Mazda’s CX-7 mutation

Mazda’s rhetoric is rife; in this case a “sports crossover” mutation that
strives for “Zoom-Zoom” or “…the exhilaration and liberation that comes
from experiencing sheer motion…”

The CX-7 is a bulked-up RX-8 that has Volvoesque shoulders and arched brows that are deeply indented, especially on the front wings which make them impossible to see from the driver’s seat. Fortunately, parking sensors are standard but I was still conscious of that girth by constantly checking the side mirrors to see whether I was correctly positioned on A-roads around Lake Bala in North Wales. This is the first Sports, sorry Mazda, Utility Vehicle, that I’ve driven although there’s nothing profoundly noticeable in its handling to indicate so. A few times, I entered a bend, only to discover that it continued obtusely and had to brake, which didn’t cause any dramatic weight transfer or roll. The CX-7’s “five-door all-steel unitary body-chassis construction”, based on the previous Mazda 6 platform, seems to be weighted low down so there’s no wobble or looseness. The 2.3 litre turbocharged engine, found in the Mazda 3 and 6 MPS is suited here as it’s instantly responsive. It felt athletic carrying two adults even though I started to ‘block gearchange’ from first to third and from third to fifth to maximise fuel efficiency, something the wallet-weary, including me are aware of as I monitored the ‘real-time’ mpg readings on the dashboard. The CX-7’s powerhouse is refined and deceptively quiet on idle that progresses to a throaty hum that’ll propel it from 0 to 62mph in eight seconds, aided by the torque-split four wheel drive system.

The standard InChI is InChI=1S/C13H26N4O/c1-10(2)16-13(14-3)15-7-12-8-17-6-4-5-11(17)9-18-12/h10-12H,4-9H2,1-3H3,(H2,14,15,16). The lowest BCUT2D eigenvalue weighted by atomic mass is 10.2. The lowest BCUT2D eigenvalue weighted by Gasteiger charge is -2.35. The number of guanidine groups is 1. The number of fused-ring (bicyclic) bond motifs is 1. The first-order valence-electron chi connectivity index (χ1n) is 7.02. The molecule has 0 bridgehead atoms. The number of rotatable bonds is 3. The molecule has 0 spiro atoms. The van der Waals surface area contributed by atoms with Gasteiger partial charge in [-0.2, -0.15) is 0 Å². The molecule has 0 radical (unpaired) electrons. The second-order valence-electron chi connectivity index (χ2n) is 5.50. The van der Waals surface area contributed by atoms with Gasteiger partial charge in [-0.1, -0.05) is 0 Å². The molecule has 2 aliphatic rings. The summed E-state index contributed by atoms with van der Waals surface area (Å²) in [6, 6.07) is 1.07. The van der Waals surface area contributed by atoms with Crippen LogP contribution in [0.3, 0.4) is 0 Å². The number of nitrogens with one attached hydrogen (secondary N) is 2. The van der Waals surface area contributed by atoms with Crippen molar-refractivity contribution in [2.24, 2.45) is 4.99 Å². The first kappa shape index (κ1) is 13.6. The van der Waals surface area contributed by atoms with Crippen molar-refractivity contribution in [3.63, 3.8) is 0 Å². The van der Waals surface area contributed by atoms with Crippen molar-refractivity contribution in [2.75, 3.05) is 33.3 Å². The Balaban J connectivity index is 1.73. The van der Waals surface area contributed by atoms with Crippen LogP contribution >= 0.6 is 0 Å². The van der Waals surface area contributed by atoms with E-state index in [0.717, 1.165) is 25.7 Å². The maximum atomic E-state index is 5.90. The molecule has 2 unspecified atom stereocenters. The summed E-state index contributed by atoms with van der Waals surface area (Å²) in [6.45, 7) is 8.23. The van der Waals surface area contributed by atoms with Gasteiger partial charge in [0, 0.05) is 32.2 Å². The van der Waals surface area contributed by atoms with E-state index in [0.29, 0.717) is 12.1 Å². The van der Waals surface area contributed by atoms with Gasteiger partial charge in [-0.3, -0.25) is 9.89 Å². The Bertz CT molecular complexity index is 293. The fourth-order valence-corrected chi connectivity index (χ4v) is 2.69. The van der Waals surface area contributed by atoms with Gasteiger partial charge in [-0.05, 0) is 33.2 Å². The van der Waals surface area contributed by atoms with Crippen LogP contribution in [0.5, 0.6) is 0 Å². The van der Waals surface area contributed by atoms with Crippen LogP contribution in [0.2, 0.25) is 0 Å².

What I find odd is why this car has been launched, at great expense, without any diesel engine or automatic gearbox. Now, Mazda may argue that this is contrary to its sporting ethos, similar to Jaguar’s stubborn refusal to submit to oil-burning until 2003. What results is a good car that will not appeal to a UK audience who are all too aware of fuel costs and proposed tax hikes that may increase from £400 per year, for this band G emitter. It also begs this question; why bother to launch it in the UK anyway? The CX-7’s market must mainly lie in North America where it’s been built since 2006.

Anyway, the cabin has good front seats that support that all-important lumbar area of the spine. I’d prefer the dark leather to be contrasted with other colours of plastic as we have an overtly dark cabin with that predictable trait of silver slivers and plastic that you’ll notice on other models. The split rear seats fold down simply by pulling two catches that are sited on the sides of the boot lining so there’s no leaning or stretching. The retractable parcel shelf is light and is easily sited out of the way should you need full loading space. Everything is easily understood here but the mirror remote adjuster, automatic door lock button, glovebox and boot are without illumination and the steering wheel can’t be adjusted for reach; odd omissions. Also, another whinge is the clutch pedal which is offset relative to the seat.

The CX-7 is sporting, looks bold and well-proportioned and may find a micro-niche in the UK if it offers a range of more economical engines. I achieved a combined mpg figure of 25 with a ‘feathered’ throttle which won’t attract a vast number of punters, even if they experience that “liberation and exhilaration of sheer motion.”

August 2008

All words are copyright of Sotiris Vassiliou

Image is copyright of Mazda Motor Corporation

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